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Tuesday, April 22, 2014

Lazy Day: Key vs. Fill Lighting (Continued)

shot at 46mm, ISO 200, f/4.5, 1/250th of a sec, strobe 3ft way, 1/64 pwr
Summarizing today's post: Off-camera lighting, adding fill lighting to your key light, & solving problems with contrast.

It was a lazy Sunday. Not too many times my wife and I have the same day off together...and we made the best of it. Lazing around, snuggling up with the pussycats, and watching movies was the order of the day. When I saw Pinky and Penelope all wrapped up together in bed -- in the middle of the day, mind you -- well, you know me...I had to capture the moment.

I wanted to upload a couple of photos today to give you another example of how to use your on-camera flash (the only time I suggest you use that little built-in flash you've got) as fill lighting. Nothing new today, just going a little further with my last post "Key vs. Fill Lighting" (see here).

So back to Pinky and Penelope. 

The first picture I took (which is not shown here) was with ambient lighting only just to see what I could get. There is a window right beside the bed which was pouring in right much light (it really was the middle of the day). With my shutter speed set at a 13th of a second (pretty slow) while at ISO 200, I could obtain the proper exposure. The problem was this...they were not facing the window, hence Pinky's face was too dark, and the kitty cat was in the shadow of the bed sheet. Bummer. What to do?

I could have done several things (always nice to have the ability to utilize multiple solutions to your lighting problems just in case one doesn't produce the desired results). But what did I do? Well, I used this priceless opportunity to expound a bit on our topic at hand of course!

First, I "turned off" the ambient light. How did I do that? Did I close the blinds? Nope. I simply cranked up my shutter speed to 1/250th of a second. I clicked a test shot, and sure enough everything was almost completely black. Now I had complete control to use my own light sources. [This is why I encourage you to use the manual controls on your camera because it allows YOU to decide how to solve your problems the way YOU want. Neat.]

Next, I set up a strobe to camera left about 3 feet away and set it on 1/64th power capacity. I used nothing to soften the light, just used the bare flash head. (I did this because I wanted those hard shadow lines to appear to show you what I am about to "fix".) Okay, first photo (above) looks good, properly exposed at an aperture of f/4.5. 

Now, in any setup like this -- with one small, hard light source -- you inevitably are going to have a lot of contrast in your photo. What I mean by that is dark shadows will be there. Contrast is okay at times if that's the look you are going for. Most times however, you'll want to soften those shadows a bit. Time to problem-solve. The easiest way I can think of to lessen those dark areas is utilize our new-found knowledge of fill lighting!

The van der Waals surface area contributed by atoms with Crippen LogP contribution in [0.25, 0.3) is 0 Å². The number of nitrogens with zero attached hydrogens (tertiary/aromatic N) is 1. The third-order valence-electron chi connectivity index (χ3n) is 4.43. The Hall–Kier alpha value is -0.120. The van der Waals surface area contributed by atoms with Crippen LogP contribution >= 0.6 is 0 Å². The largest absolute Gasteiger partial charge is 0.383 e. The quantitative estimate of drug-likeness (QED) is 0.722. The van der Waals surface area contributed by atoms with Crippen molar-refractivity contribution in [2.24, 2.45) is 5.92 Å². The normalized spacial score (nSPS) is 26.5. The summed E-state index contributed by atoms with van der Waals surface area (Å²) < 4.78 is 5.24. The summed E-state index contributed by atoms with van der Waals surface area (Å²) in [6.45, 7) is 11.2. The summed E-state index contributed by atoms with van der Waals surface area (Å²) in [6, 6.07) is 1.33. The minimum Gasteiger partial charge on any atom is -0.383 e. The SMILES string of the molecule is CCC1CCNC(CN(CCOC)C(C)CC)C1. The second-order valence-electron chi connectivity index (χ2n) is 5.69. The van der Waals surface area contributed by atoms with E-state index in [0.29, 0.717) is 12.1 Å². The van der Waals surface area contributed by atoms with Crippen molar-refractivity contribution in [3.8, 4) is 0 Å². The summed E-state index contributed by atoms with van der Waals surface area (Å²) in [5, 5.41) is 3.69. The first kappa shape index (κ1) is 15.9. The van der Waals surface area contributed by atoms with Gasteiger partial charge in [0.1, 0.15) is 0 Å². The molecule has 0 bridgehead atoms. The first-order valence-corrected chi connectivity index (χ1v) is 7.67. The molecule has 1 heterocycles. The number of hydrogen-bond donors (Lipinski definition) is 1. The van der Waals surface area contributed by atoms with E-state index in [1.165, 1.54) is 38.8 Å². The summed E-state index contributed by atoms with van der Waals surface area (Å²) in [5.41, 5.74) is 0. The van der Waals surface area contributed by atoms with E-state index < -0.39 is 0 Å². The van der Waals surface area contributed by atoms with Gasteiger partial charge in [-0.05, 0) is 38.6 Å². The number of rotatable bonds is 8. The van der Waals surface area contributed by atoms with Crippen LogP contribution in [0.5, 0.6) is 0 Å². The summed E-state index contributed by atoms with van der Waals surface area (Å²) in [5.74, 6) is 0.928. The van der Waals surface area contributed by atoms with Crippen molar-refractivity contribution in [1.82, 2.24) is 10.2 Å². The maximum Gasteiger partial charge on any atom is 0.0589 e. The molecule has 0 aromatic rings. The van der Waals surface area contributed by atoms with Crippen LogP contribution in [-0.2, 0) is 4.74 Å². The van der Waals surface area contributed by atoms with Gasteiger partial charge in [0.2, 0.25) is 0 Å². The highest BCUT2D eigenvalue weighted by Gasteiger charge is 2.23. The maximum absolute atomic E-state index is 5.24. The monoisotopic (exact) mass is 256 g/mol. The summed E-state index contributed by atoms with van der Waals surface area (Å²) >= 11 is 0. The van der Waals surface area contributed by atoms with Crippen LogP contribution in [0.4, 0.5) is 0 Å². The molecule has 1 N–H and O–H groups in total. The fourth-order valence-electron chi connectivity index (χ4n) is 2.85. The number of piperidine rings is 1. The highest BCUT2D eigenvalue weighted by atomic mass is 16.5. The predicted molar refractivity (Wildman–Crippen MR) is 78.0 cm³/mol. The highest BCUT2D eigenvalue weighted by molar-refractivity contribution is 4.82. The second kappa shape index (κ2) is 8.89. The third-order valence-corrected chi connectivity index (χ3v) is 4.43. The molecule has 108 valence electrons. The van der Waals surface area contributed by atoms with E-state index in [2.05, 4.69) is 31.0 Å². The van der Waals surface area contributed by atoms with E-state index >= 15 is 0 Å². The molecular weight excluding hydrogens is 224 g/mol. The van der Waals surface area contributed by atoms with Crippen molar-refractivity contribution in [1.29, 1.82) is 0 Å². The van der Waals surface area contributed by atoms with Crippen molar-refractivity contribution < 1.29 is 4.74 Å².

shot at 48mm, ISO 200, f/4.5, 1/250th of a sec, fill added at 1/64 pwr
Second shot. With everything else the same, I have added a little fill lighting using my small, built-in, on-camera flash, set also at 1/64th power.

So what's different? Well, two things...only one is a result of my fill lighting. Pinky is now smiling at me because she realizes I am taking pictures of her (oh, "there he goes again"). That's the first. The other thing that's different is the contrast in the photo has been taken down a bit, which is what I'm after. The main two points of reference where this can be noticed: the shadows cast on the pillow by Penelope's ear, and also the one cast by sheet just below Pinky's chin. Those shadows, while still there, are softened. Not as hard. Look back and forth at the two photographs and you'll see the difference. Nice, this is what I'm after.

Fill lighting is an awesome solution to the "shadow problem". It allows you to move your main light source off-axis from your camera (in order to give your subject that real-life 3 dimensional look) without creating a large amount of contrast in your final photograph. And what I have found over and over again -- when in it comes to adding my own light -- is this: THE way to make a so-so picture into a professional-looking photograph is to move that main light (the key light) off to one side or another in relation to your camera's viewpoint. You will hear me say that again and again.

Now, can you think of another way I could have solved my lighting problem in this situation? Yes you can I'm sure. Here's one: If you'll go re-read my post on March 20th -- "My Lovely Wife" (see here) -- you'll find that those same principles could have been applied here. By increasing the apparent size of my light source I could have lessened those dark shadow areas as well, reducing the overall contrast.